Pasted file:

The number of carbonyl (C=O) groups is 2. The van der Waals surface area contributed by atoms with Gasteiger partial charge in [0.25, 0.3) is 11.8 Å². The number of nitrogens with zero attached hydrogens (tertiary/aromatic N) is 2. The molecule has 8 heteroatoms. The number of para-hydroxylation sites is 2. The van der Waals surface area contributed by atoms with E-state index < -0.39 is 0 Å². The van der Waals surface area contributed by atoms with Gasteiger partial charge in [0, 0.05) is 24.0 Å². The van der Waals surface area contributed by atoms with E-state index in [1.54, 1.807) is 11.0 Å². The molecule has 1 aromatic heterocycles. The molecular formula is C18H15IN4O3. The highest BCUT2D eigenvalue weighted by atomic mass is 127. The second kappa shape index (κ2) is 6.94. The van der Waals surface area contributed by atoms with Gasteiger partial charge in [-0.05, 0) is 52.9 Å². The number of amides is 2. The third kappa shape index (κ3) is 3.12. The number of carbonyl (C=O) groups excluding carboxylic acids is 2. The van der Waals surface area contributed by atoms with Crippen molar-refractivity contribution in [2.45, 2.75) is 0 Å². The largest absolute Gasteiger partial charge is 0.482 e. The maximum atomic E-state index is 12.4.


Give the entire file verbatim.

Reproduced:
The number of carbonyl (C=O) groups is 2. The van der Waals surface area contributed by atoms with Gasteiger partial charge in [0.25, 0.3) is 11.8 Å². The number of nitrogens with zero attached hydrogens (tertiary/aromatic N) is 2. The molecule has 8 heteroatoms. The number of para-hydroxylation sites is 2. The van der Waals surface area contributed by atoms with E-state index < -0.39 is 0 Å². The van der Waals surface area contributed by atoms with Gasteiger partial charge in [0, 0.05) is 24.0 Å². The van der Waals surface area contributed by atoms with E-state index in [1.54, 1.807) is 11.0 Å². The molecule has 1 aromatic heterocycles. The molecular formula is C18H15IN4O3. The highest BCUT2D eigenvalue weighted by atomic mass is 127. The second kappa shape index (κ2) is 6.94. The van der Waals surface area contributed by atoms with Gasteiger partial charge in [-0.05, 0) is 52.9 Å². The number of amides is 2. The third kappa shape index (κ3) is 3.12. The number of carbonyl (C=O) groups excluding carboxylic acids is 2. The van der Waals surface area contributed by atoms with Crippen molar-refractivity contribution in [2.45, 2.75) is 0 Å². The largest absolute Gasteiger partial charge is 0.482 e. The maximum atomic E-state index is 12.4.